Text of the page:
That others may live

Some of the finest men I know carried a gun all their career.

Some of the finest men I know had to put down that gun and pick up their friends and put them back together.

After 26 years in the Regular Army, half of which was spent within the SF group as a Commando qualified medic, I know what it is to see true trauma, smell fear and experience death and destruction tinged with the smell of cordite and blood. Its raw, real and you can find yourself standing on that precipice literally holding someone’s life in your hands.

And I wouldn’t have it any other way!

Trust

Trust is something that, too often these days is given implicitly, without our thought or knowledge, whether we know it or not. When we board an aircraft we place or trust in the pilots’ skill, when going into surgery we trust in the surgeon professionalism, crossing a road you trust in the drivers. As a soldier you place your trust in your commanders; but also in your medic, your “Doc” your “Kilo” in the SF world, you can have no greater ally. They will go through what is required and more to ensure that you are set up not just to survive, but for the next level of care.

Training

Ever since man has been killing man, there have been healers working in the wings. From the mystics of the middle age, through physicians of the Renaissance, the stretchers bearers, medics, nurses and Doctors of WWI and WWII, every conflict and trouble since – we have been there. The difference – the training and exposure.

Current military medical technicians complete an 18 month course at the School of Army Health, Bonegilla, which is a Tri-Service course. This involves theoretical and practical assessments and hospital placements and once completed they are granted an Endorsed Enrolled Nurses certificate and Diploma towards the Bachelor of Paramedic Science. They are then deemed competent to be allocated to a unit, where they will be further assessed and mentored by senior clinical providers, this is an ongoing development to prepare them for the ability to be sole providers of care. Soldiers first – healers second.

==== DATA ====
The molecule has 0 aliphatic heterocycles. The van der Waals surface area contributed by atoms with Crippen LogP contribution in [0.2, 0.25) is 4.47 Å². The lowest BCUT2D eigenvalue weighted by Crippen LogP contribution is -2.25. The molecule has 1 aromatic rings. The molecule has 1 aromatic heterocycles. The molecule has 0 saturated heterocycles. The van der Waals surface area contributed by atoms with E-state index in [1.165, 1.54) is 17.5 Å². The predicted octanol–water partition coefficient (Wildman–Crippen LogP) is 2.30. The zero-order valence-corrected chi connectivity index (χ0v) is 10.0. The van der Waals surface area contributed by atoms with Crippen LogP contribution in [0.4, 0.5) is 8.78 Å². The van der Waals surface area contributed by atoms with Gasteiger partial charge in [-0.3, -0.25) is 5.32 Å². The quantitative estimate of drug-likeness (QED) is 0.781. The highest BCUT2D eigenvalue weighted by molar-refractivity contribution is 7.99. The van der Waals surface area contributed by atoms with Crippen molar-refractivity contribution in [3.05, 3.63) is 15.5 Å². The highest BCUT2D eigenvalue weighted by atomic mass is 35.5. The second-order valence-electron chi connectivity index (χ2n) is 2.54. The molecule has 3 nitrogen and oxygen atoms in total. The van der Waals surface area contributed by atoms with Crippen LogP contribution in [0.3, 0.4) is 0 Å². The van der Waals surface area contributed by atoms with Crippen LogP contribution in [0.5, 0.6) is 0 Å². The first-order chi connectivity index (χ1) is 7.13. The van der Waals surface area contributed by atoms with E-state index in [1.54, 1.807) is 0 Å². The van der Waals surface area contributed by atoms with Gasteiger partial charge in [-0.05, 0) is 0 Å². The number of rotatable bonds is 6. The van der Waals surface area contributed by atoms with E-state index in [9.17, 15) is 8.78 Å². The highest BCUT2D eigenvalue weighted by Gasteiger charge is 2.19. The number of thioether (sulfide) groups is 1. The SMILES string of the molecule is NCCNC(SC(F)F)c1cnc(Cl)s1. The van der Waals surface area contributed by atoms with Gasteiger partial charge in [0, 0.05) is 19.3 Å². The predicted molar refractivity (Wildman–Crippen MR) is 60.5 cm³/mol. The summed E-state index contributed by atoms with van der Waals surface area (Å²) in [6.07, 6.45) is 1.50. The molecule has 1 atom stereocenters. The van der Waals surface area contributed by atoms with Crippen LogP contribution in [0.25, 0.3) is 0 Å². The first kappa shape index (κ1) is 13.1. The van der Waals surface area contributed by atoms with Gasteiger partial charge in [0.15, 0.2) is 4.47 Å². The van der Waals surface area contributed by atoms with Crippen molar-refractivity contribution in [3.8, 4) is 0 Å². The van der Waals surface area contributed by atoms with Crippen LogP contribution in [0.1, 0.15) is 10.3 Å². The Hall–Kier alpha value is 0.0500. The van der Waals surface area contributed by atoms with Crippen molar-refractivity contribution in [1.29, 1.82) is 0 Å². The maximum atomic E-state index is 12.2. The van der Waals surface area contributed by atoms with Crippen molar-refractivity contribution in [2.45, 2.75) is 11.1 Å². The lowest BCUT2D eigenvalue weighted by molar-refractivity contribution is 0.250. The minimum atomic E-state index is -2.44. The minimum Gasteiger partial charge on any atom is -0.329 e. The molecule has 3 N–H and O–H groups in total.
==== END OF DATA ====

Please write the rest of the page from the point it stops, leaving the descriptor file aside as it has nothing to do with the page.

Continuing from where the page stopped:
The KILOS

Selection and posting to SF units as support staff, are highly sort after and desirable, but acceptance is another thing entirely. Merely volunteering is not enough, generally the senior clinicians have a lot of input when selecting from the ‘gene pool’. Kilos are expected to be able to maintain the casualty in austere environments, for extended periods with what they and the team carry. Their warfighting skills and fitness needs to be on par with the rest of the team they will work within – non acceptance or inadequate performance will not be tolerated. Continued training, assessment, integration and delivery of upskilling others team members are but some roles demanded.

For those that choose there is the opportunity to undergo assessment and selection for beret qualification and reinforcement training within the group. The opportunities to work at the highest levels alongside and fully integrated, whilst maintaining the highest levels of fitness, combat aptitude and medical provision is a rare distinction.

IDENTITY

Thomas Newkirk, Yankee Kilo 2010, winning hearts and minds.

Do what you can with what you’ve got, when you can

We all strive for a level of identity, of fulfilment – this goes well beyond the first few years of your working life and if you are lucky will continue to drive you ever forward. As a Kilo, professional mastery is your hall mark – anything less is selling yourself short and doing a disservice to the men that you stand shoulder to shoulder with.

As is the case with all selection courses, the fat is stripped away and the meat is revealed. Don’t be afraid of this – embrace it, in today’s world we are to burdened by the “fat”.

My professionalism is on display every day. From Senior SF Kilo to current Intensive Care Paramedic, I am not perfect – but I will strive for perfection in what I do and the care I deliver. We are the ones who have the ability to perform that one intervention that when done correctly saves lives. Don’t be fooled there is no ‘easy’ day, some days your best efforts will not change the outcome and there is nothing to be done.

Have no doubt – when the chips are down and they scream your name, the Kilo will come and do what needs to be done. That others may live.

Kilo Golf Out

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